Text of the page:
September 3, 2019
Brielle must leave her life of as a House Escher gang member after an attempt on her life. What follows is an epic tale of revenge starting at the very bottom of the hive, to the top.
Oh look, more Necromunda! What a shocking turn of events! This obsession is continuing to grow, and as such I picked up Justin D. Hill’s Terminal Overkill. I actually went into the book fairly skeptical. I want to make it clear that the cover of this book does it no favors. A lone House Escher girl with a hulking House Goliath brute lurking menacingly behind her? How trite. But I gotta hit the Necromunda fix so I dove in anyway.
Black Library really needs to work on their cover game, because I totally did judge this one by its cover. And boy howdy was I wrong. Justin Hill’s story of a woman’s fall from grace to clawing her way back is not only excellent, it’s immensely fun. Which is exactly what I came for.
When You’re an Escher You’re an Escher
Brielle is not only a daughter of House Escher, she’s the daughter of one of the meanest gang leaders in the Western District. Red Tori, who leads the Wild Hydras, is respected and feared throughout Escher, and renowned for suffering no fools. She raises her twins, Brielle and Reiko (a boy who is not useless!) in the ways of the hive and the gang. It is not a gentle or loving childhood, though it is clear Tori loves her children in her own way. Being raised as the daughter of Red Tori has certain perks for Brielle within the Wild Hydras, and rival Escher gangs, but life is still hard in the hive.
Eventually, tensions with House Goliath come to a head within the story. Fettnir, a particularly cunning and scheming Goliath, has an uncanny ability to thwart his competition. Rival gangs who would oppose him die terribly and with such precision tensions are high and trust at a minimum. One night, a man comes looking to kill Brielle, but instead kills Red Tori. Brielle is able to escape to the underhive, and this is where her journey begins.
How the Mighty Have Fallen
The world of the hive is a diverse, multi-layered thing. Despite haven grown up in the lower, non-spire hive, Brielle is clueless about the underhive. Aside from a few Boy Scouts-esque survival tips on what not to drink, navigating the underhive is entirely new. Not to mention it is here where the dregs of humanity and those with dark secrets to hide make their home. Navigating all of these things proves difficult as Brielle falls in with wrong crowds and must grow-up fast if she wants to return to the Western District.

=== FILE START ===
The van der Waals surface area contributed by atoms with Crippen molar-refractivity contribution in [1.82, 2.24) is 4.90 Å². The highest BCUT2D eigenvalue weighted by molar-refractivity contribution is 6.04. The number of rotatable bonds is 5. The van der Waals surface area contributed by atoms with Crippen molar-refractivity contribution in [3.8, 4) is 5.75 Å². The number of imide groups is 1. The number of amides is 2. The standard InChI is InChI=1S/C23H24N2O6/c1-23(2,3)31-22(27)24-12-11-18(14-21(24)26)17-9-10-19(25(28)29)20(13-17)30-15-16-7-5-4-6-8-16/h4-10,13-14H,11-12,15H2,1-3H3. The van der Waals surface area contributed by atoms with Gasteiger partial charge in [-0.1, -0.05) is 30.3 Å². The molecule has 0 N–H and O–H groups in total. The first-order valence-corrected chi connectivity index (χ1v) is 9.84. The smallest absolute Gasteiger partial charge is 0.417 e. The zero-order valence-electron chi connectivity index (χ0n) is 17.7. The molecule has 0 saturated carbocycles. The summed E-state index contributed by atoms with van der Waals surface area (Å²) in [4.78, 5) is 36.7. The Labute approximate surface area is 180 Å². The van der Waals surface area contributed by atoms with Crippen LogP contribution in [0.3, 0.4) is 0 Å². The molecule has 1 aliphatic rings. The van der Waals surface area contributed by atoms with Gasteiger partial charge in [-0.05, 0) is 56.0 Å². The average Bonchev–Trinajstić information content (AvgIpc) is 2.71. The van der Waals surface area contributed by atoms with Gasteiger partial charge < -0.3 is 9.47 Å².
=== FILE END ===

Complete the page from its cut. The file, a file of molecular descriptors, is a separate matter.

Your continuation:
Justin D. Hill’s descriptions of the underhive are both fantastic and terrifying. Dark, dead-end paths abound and if starvation and disease don’t get you, any number of sump-animals will. Not to mention the giant spiders that cling to every surface. Reading the book I realized I would die immediately simply due to everyone eating mushrooms as a staple food. Or scrape, the description of which has the distinction of being the first thing to make me gag reading a book. Nurgle? Slaanesh? Battlefields? They must all bow down to the description of ancient clumps of cooking fats…and other things.
Brielle’s journey from scared slave to angry fighter ready to return home and reclaim the Wild Hydras is very good and very fun. While she follows the expected arc of “from the bottom to the top,” the people she meets along the way keep the story interesting. There are a lot of bad people in the hive, but there are surprising moments of goodness, too. These people might have questionable morality, but they’re not all bad. Though to be fair, the ones that are bad are really bad.
How the Hivers Do
Where the book really shines for me is just in the descriptions of how the hive works. The House Escher gangs are colorful and bright, and have a very distinct worldview. Some of it is humorous such as worshipping the God Empress, Mother of all Mankind, or being surprised that Reiko can shoot and cuss like a woman. Other things are more shocking and haunting, such as their complete disregard for all forms of life.
The plot has a nice cleverness to it that took me by surprise. I wasn’t surprised by which of the characters had less than pure intentions; when a traitor is revealed, I was not surprised at the identity. But I don’t think I was supposed to be either. What was delightfully surprising was watching Brielle piece together Fettnir’s gift for being so damn good at thwarting the competition. Once she is able to piece this together and answer the burning question “why did someone want to kill me 5 years ago,” her brazenness is infectious.
I love a good revenge tale, and Brielle’s is one of the better I’ve read in awhile. Is it a little like”Dune in a hive?” It’s actually a lot like that and I’m totally good with it because I like Dune. I also really like a spider queen motif, as well, so the rise of the Black Widows and Queen Brielle is something that struck all the right chords with me. By the final page, I was sad it was over. If a sequel is planned, it will be a day-one purchase, no questions asked. Just don’t ask me to explain the cover art.